First Advisor

Kimberley Brown

Term of Graduation

Fall 2001

Date of Publication


Document Type


Degree Name

Master of Arts (M.A.) in Teaching English to Speakers of Other Languages


Applied Linguistics




Customer services -- Social aspects, Intercultural communication, Business communication



Physical Description

1 online resource (vii, 215 pages)


In the modem world of international communication, it is more common for speakers of different varieties of English to come into contact with each other on a daily basis. This can occur not only in face to face communication, but in telephone communication as well.

This study investigates the attitudes towards a non-native or Expanding Circle (ECE) variety of English held by telephone customer service representatives at a large American financial institution. The central question of this study asks whether or not these telephone representatives will rate a speaker of a Korean-accented variety of English higher or lower than a speaker of a North American accented variety of English.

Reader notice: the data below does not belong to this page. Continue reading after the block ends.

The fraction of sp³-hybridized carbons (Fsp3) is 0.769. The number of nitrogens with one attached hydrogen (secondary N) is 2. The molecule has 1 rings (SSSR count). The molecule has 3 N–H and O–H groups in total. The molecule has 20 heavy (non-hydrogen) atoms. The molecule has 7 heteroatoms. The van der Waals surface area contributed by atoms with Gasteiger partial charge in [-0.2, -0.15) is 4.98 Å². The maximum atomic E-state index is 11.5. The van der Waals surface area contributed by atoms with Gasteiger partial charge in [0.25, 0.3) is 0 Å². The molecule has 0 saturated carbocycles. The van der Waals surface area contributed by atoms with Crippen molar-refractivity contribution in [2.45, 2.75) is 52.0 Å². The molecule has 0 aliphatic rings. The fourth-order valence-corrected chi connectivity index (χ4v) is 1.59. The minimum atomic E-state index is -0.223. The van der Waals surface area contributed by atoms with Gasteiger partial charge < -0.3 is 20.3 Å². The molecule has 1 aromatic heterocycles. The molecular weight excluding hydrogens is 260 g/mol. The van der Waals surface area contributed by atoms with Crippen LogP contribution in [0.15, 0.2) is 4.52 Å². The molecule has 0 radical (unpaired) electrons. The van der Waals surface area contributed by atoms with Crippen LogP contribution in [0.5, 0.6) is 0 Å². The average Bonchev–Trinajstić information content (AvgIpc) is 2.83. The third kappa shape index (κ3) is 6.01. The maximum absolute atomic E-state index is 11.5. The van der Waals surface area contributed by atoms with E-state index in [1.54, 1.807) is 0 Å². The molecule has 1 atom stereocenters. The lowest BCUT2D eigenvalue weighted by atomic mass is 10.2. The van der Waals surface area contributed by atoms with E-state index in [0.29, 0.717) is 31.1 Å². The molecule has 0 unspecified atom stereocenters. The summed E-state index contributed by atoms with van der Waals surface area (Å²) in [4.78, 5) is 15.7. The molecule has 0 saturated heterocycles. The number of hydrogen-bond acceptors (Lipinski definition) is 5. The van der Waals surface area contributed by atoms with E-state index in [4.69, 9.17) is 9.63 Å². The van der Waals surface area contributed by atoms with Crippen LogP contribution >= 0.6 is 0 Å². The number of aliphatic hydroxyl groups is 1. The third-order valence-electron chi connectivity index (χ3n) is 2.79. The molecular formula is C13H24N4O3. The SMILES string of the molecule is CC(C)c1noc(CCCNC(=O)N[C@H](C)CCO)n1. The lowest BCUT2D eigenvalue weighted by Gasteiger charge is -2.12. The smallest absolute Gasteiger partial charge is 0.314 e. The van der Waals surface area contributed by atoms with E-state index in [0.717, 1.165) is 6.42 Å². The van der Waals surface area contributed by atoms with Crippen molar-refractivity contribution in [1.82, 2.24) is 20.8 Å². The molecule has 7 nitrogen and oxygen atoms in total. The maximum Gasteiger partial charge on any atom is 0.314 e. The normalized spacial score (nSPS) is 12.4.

Each subject listened to three different speech samples. Two of the speech samples were provided by the same informant-one in a North American Variety of

English, and one in a Korean-accented variety of English. A third speech sample was provided by a second informant to add space between the other two speech samples. The results show that there is not a consistent pattern of differences in attitudes towards the two speech samples under investigation. There is, however, a suggestion that a common speech community has formed within the subject population, revealing interesting possibilities for the commonalties in scores obtained from the subjects.


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